The Vines

It's a journalistic convenience to lump the Vines in with neo-garage rockers the Strokes, White Stripes, Black Rebel Motorcycle Club and the Hives. But it also happens to be accurate. The Australian quintet fills the bill both physically (rail-thin, foppish mod haircuts, pasty white skin) and sonically (buzz-saw guitar riffs, scrappy tunes).

The Vines are led by singer/ guitarist Craig Nicholls, who met some of his bandmates while working at a Sydney McDonald's. Last year's self-produced EP became a massive success in the U.K., and the British music paper NME hailed them -- somewhat prematurely -- as "the best band since Nirvana." This, for an act whose first headlining gig was at a small Australian pub less than a year earlier. At least the Vines probably enjoy the comparison, as the Nicholls-penned material immediately calls to mind Bleach-era Nirvana, as well as White Album-era Beatles, punchy Beach Boys-style power pop and the ironic musings of Ben Folds. Then there's "Factory," the best track ELO never recorded, a standout cut that uses an amazingly hookish melody to describe dreary assembly-line life. All the songs come wrapped in primal screams, lush harmonies and succinct guitar and keyboard work.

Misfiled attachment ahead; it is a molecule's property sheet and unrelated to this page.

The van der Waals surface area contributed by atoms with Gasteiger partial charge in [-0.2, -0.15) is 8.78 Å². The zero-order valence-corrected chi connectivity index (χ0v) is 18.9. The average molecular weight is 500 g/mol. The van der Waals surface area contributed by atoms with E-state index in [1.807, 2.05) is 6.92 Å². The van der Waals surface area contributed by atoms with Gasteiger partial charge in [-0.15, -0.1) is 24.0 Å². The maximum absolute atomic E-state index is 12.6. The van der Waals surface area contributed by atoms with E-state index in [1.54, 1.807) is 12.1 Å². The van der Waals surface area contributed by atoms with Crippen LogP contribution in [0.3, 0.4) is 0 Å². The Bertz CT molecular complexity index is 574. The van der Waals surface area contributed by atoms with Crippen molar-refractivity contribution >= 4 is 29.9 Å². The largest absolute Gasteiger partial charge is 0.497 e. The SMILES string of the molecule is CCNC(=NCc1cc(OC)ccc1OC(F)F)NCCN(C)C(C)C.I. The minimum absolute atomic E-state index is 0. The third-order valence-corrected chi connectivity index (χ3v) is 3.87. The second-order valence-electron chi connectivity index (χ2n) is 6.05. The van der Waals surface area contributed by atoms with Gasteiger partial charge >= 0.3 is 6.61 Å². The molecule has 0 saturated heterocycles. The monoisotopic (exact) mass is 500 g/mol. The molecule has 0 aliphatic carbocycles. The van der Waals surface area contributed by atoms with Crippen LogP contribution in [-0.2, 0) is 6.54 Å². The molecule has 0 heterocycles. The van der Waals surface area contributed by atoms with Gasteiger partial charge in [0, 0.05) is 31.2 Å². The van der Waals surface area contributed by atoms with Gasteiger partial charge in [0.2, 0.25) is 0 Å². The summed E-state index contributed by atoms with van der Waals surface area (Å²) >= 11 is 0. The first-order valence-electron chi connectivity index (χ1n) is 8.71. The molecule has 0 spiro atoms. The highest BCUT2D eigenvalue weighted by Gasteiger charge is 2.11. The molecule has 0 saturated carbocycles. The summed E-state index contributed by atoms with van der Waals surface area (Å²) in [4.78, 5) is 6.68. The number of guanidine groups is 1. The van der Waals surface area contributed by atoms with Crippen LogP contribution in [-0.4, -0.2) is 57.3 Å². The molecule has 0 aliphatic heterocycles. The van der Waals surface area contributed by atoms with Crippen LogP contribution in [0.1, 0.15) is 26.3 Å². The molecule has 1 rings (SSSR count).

While the grab bag of obvious influences guarantees that the Vines won't win any points for originality, the mix is regurgitated with an appealing spunk that hints at something greater down the road. Now, if only Nicholls could cease-and-desist his Brian Wilson/Syd Barrett delicate genius bit and his unconvincing carping about the pressures of instant success, the Vines might take root long after the inevitable next music trend gets noted in Newsweek.

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Bob Ruggiero has been writing about music, books, visual arts and entertainment for the Houston Press since 1997, with an emphasis on classic rock. He used to have an incredible and luxurious mullet in college as well. He is the author of the band biography Slippin’ Out of Darkness: The Story of WAR.
Contact: Bob Ruggiero